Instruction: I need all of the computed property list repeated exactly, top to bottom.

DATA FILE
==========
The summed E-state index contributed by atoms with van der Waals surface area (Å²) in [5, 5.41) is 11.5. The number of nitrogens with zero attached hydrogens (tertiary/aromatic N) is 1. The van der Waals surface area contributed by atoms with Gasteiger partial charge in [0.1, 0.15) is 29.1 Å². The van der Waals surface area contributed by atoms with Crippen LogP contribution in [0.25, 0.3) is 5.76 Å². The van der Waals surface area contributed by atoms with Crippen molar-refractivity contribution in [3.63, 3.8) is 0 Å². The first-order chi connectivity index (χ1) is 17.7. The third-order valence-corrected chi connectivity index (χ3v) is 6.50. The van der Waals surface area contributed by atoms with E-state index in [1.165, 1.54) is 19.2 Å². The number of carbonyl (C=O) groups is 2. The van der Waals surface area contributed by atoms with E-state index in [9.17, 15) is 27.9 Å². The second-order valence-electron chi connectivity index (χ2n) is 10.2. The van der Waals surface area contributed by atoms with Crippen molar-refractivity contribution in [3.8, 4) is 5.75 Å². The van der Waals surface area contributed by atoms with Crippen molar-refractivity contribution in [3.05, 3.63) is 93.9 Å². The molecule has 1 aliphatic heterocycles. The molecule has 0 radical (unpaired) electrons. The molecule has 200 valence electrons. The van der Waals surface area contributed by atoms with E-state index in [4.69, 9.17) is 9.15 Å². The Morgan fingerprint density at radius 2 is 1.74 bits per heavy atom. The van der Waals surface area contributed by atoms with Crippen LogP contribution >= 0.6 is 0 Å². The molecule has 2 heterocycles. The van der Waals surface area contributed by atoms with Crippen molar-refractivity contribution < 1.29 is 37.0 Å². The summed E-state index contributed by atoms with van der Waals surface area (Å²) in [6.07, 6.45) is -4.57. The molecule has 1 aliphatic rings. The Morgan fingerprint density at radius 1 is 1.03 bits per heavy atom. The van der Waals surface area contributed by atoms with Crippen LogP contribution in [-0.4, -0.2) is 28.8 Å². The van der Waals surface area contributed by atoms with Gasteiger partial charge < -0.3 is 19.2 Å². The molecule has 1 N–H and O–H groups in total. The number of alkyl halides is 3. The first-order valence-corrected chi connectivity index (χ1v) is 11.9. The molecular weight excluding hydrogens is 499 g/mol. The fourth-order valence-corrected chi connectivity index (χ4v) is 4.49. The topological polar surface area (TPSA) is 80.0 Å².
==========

The summed E-state index contributed by atoms with van der Waals surface area (Å²) in [5, 5.41) is 11.5. The number of nitrogens with zero attached hydrogens (tertiary/aromatic N) is 1. The van der Waals surface area contributed by atoms with Gasteiger partial charge in [0.1, 0.15) is 29.1 Å². The van der Waals surface area contributed by atoms with Crippen LogP contribution in [0.25, 0.3) is 5.76 Å². The van der Waals surface area contributed by atoms with Crippen molar-refractivity contribution in [3.63, 3.8) is 0 Å². The first-order chi connectivity index (χ1) is 17.7. The third-order valence-corrected chi connectivity index (χ3v) is 6.50. The van der Waals surface area contributed by atoms with E-state index in [1.165, 1.54) is 19.2 Å². The number of carbonyl (C=O) groups is 2. The van der Waals surface area contributed by atoms with E-state index in [9.17, 15) is 27.9 Å². The second-order valence-electron chi connectivity index (χ2n) is 10.2. The van der Waals surface area contributed by atoms with Crippen molar-refractivity contribution in [3.8, 4) is 5.75 Å². The van der Waals surface area contributed by atoms with Crippen molar-refractivity contribution in [3.05, 3.63) is 93.9 Å². The molecule has 1 aliphatic heterocycles. The molecule has 0 radical (unpaired) electrons. The molecule has 200 valence electrons. The van der Waals surface area contributed by atoms with E-state index in [4.69, 9.17) is 9.15 Å². The Morgan fingerprint density at radius 2 is 1.74 bits per heavy atom. The van der Waals surface area contributed by atoms with Crippen LogP contribution >= 0.6 is 0 Å². The molecule has 2 heterocycles. The van der Waals surface area contributed by atoms with Crippen molar-refractivity contribution < 1.29 is 37.0 Å². The summed E-state index contributed by atoms with van der Waals surface area (Å²) in [6.07, 6.45) is -4.57. The molecule has 1 aliphatic rings. The Morgan fingerprint density at radius 1 is 1.03 bits per heavy atom. The van der Waals surface area contributed by atoms with Crippen LogP contribution in [-0.4, -0.2) is 28.8 Å². The van der Waals surface area contributed by atoms with Gasteiger partial charge < -0.3 is 19.2 Å². The molecule has 1 N–H and O–H groups in total. The number of alkyl halides is 3. The first-order valence-corrected chi connectivity index (χ1v) is 11.9. The molecular weight excluding hydrogens is 499 g/mol. The fourth-order valence-corrected chi connectivity index (χ4v) is 4.49. The topological polar surface area (TPSA) is 80.0 Å².